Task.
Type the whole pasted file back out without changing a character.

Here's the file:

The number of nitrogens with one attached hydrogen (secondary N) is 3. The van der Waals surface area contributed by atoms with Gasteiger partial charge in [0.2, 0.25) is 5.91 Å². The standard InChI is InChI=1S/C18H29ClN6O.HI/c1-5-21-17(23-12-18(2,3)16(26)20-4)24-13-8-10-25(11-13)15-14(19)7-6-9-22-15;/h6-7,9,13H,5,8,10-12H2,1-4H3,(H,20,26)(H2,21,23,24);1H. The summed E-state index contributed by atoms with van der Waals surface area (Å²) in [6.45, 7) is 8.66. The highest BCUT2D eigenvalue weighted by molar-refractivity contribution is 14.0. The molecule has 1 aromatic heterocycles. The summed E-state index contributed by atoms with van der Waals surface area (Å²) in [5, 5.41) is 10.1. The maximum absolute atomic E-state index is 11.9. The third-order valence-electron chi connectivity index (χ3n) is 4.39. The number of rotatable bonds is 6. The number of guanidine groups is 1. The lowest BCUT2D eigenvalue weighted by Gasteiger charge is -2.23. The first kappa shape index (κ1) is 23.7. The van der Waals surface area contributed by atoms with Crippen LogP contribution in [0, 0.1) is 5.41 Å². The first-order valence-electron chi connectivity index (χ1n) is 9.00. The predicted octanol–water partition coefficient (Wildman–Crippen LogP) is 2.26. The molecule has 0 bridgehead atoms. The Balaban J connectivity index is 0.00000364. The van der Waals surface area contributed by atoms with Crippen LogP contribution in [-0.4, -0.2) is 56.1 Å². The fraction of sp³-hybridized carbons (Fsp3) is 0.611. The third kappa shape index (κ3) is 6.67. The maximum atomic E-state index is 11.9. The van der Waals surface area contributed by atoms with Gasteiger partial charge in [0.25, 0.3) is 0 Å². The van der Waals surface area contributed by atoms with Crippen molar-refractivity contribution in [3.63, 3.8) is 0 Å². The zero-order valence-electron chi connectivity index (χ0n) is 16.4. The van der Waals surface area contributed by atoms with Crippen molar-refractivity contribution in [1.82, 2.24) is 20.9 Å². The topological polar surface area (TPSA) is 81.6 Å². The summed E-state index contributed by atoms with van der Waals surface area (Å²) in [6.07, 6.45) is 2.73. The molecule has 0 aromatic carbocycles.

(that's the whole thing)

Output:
The number of nitrogens with one attached hydrogen (secondary N) is 3. The van der Waals surface area contributed by atoms with Gasteiger partial charge in [0.2, 0.25) is 5.91 Å². The standard InChI is InChI=1S/C18H29ClN6O.HI/c1-5-21-17(23-12-18(2,3)16(26)20-4)24-13-8-10-25(11-13)15-14(19)7-6-9-22-15;/h6-7,9,13H,5,8,10-12H2,1-4H3,(H,20,26)(H2,21,23,24);1H. The summed E-state index contributed by atoms with van der Waals surface area (Å²) in [6.45, 7) is 8.66. The highest BCUT2D eigenvalue weighted by molar-refractivity contribution is 14.0. The molecule has 1 aromatic heterocycles. The summed E-state index contributed by atoms with van der Waals surface area (Å²) in [5, 5.41) is 10.1. The maximum absolute atomic E-state index is 11.9. The third-order valence-electron chi connectivity index (χ3n) is 4.39. The number of rotatable bonds is 6. The number of guanidine groups is 1. The lowest BCUT2D eigenvalue weighted by Gasteiger charge is -2.23. The first kappa shape index (κ1) is 23.7. The van der Waals surface area contributed by atoms with Crippen LogP contribution in [0, 0.1) is 5.41 Å². The first-order valence-electron chi connectivity index (χ1n) is 9.00. The predicted octanol–water partition coefficient (Wildman–Crippen LogP) is 2.26. The molecule has 0 bridgehead atoms. The Balaban J connectivity index is 0.00000364. The van der Waals surface area contributed by atoms with Crippen LogP contribution in [-0.4, -0.2) is 56.1 Å². The fraction of sp³-hybridized carbons (Fsp3) is 0.611. The third kappa shape index (κ3) is 6.67. The maximum atomic E-state index is 11.9. The van der Waals surface area contributed by atoms with Gasteiger partial charge in [0.25, 0.3) is 0 Å². The van der Waals surface area contributed by atoms with Crippen molar-refractivity contribution in [3.63, 3.8) is 0 Å². The zero-order valence-electron chi connectivity index (χ0n) is 16.4. The van der Waals surface area contributed by atoms with Crippen molar-refractivity contribution in [1.82, 2.24) is 20.9 Å². The topological polar surface area (TPSA) is 81.6 Å². The summed E-state index contributed by atoms with van der Waals surface area (Å²) in [6.07, 6.45) is 2.73. The molecule has 0 aromatic carbocycles.